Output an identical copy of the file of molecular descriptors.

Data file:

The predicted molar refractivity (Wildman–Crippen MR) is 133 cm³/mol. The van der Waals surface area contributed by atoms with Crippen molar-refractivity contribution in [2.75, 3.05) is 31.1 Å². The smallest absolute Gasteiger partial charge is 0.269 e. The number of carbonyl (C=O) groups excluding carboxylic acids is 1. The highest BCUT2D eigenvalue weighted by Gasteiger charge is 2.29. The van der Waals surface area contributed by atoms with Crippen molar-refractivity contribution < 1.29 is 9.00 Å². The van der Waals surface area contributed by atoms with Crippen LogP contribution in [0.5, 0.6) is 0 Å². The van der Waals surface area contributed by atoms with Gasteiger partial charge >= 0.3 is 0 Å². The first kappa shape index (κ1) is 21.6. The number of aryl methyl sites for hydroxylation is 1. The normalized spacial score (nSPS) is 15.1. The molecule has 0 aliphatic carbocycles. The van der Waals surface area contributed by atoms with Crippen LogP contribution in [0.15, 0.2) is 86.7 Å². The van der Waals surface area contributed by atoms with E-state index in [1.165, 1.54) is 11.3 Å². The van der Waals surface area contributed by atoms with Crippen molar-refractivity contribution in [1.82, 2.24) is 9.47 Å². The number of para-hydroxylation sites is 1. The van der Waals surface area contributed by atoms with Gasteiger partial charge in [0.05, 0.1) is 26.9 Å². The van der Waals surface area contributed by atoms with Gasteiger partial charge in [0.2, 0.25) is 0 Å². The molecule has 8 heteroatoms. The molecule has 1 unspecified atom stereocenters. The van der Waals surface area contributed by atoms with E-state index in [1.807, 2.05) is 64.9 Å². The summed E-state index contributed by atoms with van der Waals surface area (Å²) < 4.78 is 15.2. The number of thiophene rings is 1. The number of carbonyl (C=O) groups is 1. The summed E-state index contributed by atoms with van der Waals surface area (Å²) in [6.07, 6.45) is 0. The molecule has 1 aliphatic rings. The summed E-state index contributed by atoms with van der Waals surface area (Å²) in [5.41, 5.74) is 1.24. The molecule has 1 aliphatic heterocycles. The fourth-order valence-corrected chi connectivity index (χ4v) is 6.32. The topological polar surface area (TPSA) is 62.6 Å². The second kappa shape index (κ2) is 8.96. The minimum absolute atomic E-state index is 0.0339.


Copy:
The predicted molar refractivity (Wildman–Crippen MR) is 133 cm³/mol. The van der Waals surface area contributed by atoms with Crippen molar-refractivity contribution in [2.75, 3.05) is 31.1 Å². The smallest absolute Gasteiger partial charge is 0.269 e. The number of carbonyl (C=O) groups excluding carboxylic acids is 1. The highest BCUT2D eigenvalue weighted by Gasteiger charge is 2.29. The van der Waals surface area contributed by atoms with Crippen molar-refractivity contribution < 1.29 is 9.00 Å². The van der Waals surface area contributed by atoms with Crippen LogP contribution in [0.5, 0.6) is 0 Å². The van der Waals surface area contributed by atoms with Gasteiger partial charge >= 0.3 is 0 Å². The first kappa shape index (κ1) is 21.6. The number of aryl methyl sites for hydroxylation is 1. The normalized spacial score (nSPS) is 15.1. The molecule has 0 aliphatic carbocycles. The van der Waals surface area contributed by atoms with Crippen LogP contribution in [0.15, 0.2) is 86.7 Å². The van der Waals surface area contributed by atoms with E-state index in [1.165, 1.54) is 11.3 Å². The van der Waals surface area contributed by atoms with Crippen molar-refractivity contribution in [1.82, 2.24) is 9.47 Å². The number of para-hydroxylation sites is 1. The van der Waals surface area contributed by atoms with Gasteiger partial charge in [0.05, 0.1) is 26.9 Å². The van der Waals surface area contributed by atoms with Gasteiger partial charge in [0.2, 0.25) is 0 Å². The molecule has 8 heteroatoms. The molecule has 1 unspecified atom stereocenters. The van der Waals surface area contributed by atoms with E-state index in [1.807, 2.05) is 64.9 Å². The summed E-state index contributed by atoms with van der Waals surface area (Å²) < 4.78 is 15.2. The number of thiophene rings is 1. The number of carbonyl (C=O) groups is 1. The summed E-state index contributed by atoms with van der Waals surface area (Å²) in [6.07, 6.45) is 0. The molecule has 1 aliphatic rings. The summed E-state index contributed by atoms with van der Waals surface area (Å²) in [5.41, 5.74) is 1.24. The molecule has 1 aliphatic heterocycles. The fourth-order valence-corrected chi connectivity index (χ4v) is 6.32. The topological polar surface area (TPSA) is 62.6 Å². The second kappa shape index (κ2) is 8.96. The minimum absolute atomic E-state index is 0.0339.